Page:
New Method Gives Correct Simulation
Results of Maxwell's Equations at All Frequencies
Robert Adams (Ph.D.,
'98) is the first person to develop an elegant method of simulating
Maxwell's equations with consistently stable and correct results
in all frequencies.
Consistently stable and accurate computer simulations of Maxwell's
equations at all frequencies are now possible with a new method
developed by Robert Adams (Ph.D., '98), a research assistant
professor with the department's ElectroMagnetic
Interactions Laboratory (EMIL).
Since the advent of computer analysis, engineers and scientists
have struggled to get accurate numerical solutions to Maxwell's
equations. These computational difficulties have limited the
practical usefulness of numerical simulation methods for electromagnetic
phenomena, Adams said.
"Conventional simulations of Maxwell's equations are unstable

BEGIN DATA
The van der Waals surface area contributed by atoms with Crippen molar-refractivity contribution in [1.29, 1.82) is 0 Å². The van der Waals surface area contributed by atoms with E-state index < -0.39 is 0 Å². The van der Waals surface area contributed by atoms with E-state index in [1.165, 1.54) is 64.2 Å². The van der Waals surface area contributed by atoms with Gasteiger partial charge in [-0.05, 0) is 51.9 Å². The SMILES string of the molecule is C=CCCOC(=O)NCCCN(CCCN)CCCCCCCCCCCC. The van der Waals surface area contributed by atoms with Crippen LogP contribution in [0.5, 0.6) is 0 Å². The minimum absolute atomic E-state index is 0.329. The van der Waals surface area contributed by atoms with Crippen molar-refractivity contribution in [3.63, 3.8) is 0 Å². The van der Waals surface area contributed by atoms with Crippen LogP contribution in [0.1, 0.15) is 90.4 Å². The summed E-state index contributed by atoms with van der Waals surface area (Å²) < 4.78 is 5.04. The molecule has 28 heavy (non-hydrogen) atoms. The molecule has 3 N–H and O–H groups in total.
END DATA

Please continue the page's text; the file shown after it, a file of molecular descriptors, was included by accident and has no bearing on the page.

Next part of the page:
as the frequency gets low. A number of people have published
incorrect results as a consequence," he said. "Surprisingly,
these low-frequency instabilities also prevent the accurate and
efficient simulation of high-frequency field behaviors."
"There is nothing wrong with traditional formulations of
Maxwell's equations - until we simulate them on finite-precision
machines," he said.
According to Adams, researchers have been performing numerical
simulations using the classical representations of Maxwell's
equations found in most textbooks. "In many cases, these
formulations are ill-posed," he said. The traditional formulations
can be patched-up to extend their ranges of validity, "but
the biggest problem is that we usually don't know when this ad
hoc approach will break. It becomes difficult to have confidence
in the results of a simulation."
The ill-posedness of the original formulations is a problem at
all frequencies, he said, but it becomes particularly acute at
low frequencies. "We've developed a single formulation that
is uniformly well-posed at all frequencies. People have previously
developed different approaches for different frequencies, but
ours works gracefully in all ranges," he said.
When discussing low frequency, Adams is referring to the size
of an object relative to the electromagnetic wavelength. His
results will be useful to anybody simulating scalar and vector